White supremacy has no place in US: Trump
Donald Trump, with first lady Melania Trump, speaks to the media before boarding Air Force One in Morristown. AP
El Paso - Trump said he wants legislation providing “strong background checks” for gun users.
President Donald Trump on Monday condemned weekend shootings in Texas and Ohio as barbaric crimes “against all humanity” and called for bipartisan cooperation to respond to an epidemic of gun violence.
Trump said he wants legislation providing “strong background checks” for gun users, but he provided scant details and has reneged on previous promises after mass shootings.
“We vow to act with urgent resolve,” Trump said on Monday.
Trump spoke on Monday from the White House about shootings that left 29 dead and dozens wounded. He suggested early on Twitter that a background check bill could be paired with his long-sought effort to toughen the nation’s immigration system.
But he didn’t say how or why he was connecting the issues. Both shooting suspects were US citizens, and federal officials are investigating anti-immigrant bias as a potential motive for the El Paso, Texas, massacre.
“In one voice, our nation must condemn racism, bigotry and White supremacy,” Trump said, adding that he had directed the FBI to examine steps to identify and address domestic terrorism. “These sinister ideologies must be defeated. Hate has no place in America,” he said.
Trump has frequently sought to tie his immigration priorities — a border wall and transforming the legal immigration system to one that prioritises merit over familial ties — to legislation around which he perceives momentum to be building.
Trump offered few specific solutions to address violence, and signaled he would oppose large-scale gun control efforts pushed by Democrats, saying, “hatred pulls the trigger, not the gun.”
Trump called for law enforcement and social media companies to do more to combat extremism and spot warning signs of violence online. He also called for a reduction in the “glorification” of violence in American culture, laws to make it easier to commit those with mental illness and “red flag laws” to separate such individuals from firearms.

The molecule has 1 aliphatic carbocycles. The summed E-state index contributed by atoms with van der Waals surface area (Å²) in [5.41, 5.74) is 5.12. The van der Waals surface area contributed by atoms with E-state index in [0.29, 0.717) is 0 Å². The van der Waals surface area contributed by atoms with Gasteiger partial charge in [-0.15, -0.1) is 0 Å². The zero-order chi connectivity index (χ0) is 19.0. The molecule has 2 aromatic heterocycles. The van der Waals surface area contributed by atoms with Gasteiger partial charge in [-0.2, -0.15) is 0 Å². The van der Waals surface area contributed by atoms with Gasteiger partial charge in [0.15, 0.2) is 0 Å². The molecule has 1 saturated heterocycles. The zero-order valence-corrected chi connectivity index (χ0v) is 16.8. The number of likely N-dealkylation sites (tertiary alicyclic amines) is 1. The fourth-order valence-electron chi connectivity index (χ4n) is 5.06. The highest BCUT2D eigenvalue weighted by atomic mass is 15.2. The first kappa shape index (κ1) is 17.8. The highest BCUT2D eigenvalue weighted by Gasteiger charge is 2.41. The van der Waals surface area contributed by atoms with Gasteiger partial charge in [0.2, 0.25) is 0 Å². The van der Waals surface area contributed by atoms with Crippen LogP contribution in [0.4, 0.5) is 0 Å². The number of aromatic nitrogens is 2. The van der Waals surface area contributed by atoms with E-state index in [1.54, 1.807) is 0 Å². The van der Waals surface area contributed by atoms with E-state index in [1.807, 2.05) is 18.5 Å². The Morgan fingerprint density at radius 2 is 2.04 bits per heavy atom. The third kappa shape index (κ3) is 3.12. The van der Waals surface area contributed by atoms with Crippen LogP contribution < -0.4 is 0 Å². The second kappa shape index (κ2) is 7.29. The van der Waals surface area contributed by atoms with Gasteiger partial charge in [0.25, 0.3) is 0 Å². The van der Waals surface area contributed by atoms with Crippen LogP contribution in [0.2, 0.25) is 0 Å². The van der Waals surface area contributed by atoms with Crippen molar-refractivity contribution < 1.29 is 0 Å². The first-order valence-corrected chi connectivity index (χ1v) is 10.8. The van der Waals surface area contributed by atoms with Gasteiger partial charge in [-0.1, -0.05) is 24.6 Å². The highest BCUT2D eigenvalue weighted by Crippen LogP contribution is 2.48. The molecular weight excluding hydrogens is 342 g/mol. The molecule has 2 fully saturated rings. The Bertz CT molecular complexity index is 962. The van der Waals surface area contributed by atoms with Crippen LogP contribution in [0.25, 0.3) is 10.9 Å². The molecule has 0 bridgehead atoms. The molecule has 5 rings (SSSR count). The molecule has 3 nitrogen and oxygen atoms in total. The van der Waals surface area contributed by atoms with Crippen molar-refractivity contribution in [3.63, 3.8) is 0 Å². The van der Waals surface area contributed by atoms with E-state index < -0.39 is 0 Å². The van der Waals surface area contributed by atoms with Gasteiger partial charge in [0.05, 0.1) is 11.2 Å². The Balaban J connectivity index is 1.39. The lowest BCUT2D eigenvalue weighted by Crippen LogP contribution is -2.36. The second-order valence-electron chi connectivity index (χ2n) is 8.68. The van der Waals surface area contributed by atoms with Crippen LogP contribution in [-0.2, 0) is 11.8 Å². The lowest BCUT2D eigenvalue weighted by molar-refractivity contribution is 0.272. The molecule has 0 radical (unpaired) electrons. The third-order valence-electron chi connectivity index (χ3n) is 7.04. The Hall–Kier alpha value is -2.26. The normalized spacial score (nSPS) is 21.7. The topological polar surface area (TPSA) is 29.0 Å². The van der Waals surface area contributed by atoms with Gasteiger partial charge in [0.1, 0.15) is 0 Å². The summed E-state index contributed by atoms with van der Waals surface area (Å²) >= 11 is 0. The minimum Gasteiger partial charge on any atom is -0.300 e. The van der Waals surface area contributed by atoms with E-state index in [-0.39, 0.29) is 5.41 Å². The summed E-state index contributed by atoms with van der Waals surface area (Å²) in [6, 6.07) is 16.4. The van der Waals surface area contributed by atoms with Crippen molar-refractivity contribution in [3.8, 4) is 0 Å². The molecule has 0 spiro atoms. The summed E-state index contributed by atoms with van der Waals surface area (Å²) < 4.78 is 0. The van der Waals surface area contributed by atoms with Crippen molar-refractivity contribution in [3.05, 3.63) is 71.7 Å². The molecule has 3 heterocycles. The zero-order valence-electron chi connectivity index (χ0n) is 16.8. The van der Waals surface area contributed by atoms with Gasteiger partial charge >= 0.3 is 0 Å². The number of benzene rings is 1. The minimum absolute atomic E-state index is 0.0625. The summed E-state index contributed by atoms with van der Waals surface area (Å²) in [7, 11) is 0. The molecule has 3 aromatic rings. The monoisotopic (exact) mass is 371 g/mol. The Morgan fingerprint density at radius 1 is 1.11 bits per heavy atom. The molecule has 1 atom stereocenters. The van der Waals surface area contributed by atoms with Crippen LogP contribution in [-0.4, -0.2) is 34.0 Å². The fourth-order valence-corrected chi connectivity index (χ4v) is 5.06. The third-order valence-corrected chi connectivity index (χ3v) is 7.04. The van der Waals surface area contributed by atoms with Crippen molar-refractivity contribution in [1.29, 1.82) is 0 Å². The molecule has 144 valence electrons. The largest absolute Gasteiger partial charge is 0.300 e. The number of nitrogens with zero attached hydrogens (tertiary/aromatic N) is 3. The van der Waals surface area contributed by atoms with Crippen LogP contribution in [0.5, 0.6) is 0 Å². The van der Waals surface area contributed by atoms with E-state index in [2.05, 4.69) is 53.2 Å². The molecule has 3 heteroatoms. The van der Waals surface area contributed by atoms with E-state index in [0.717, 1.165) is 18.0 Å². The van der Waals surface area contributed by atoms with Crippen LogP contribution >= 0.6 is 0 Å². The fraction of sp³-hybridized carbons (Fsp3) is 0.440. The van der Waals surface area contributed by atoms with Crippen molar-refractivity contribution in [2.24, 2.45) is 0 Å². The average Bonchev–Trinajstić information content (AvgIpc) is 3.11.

Trump also directed the Department of Justice to seek and prioritize the enforcement of the death penalty in cases of hate crimes and mass shootings.
Over the weekend, Trump tried to assure Americans he was dealing with the problem and defended his administration in light of criticism following the latest in a string of mass shootings.
“We have done much more than most administrations,” he said, without elaboration. “We have done actually a lot. But perhaps more has to be done.”
Congress has proven unable to pass substantial gun violence legislation this session, despite the frequency of mass shootings, in large part because of resistance from Republicans, particularly in the GOP-controlled Senate. That political dynamic seems difficult to change. And Trump himself has reneged on previous pledges to strengthen gun laws.
After other mass shootings he called for strengthening the federal background check system, and in 2018 he signed legislation to increase federal agency data sharing into the system. But he has resisted Democratic calls to toughen other gun control laws.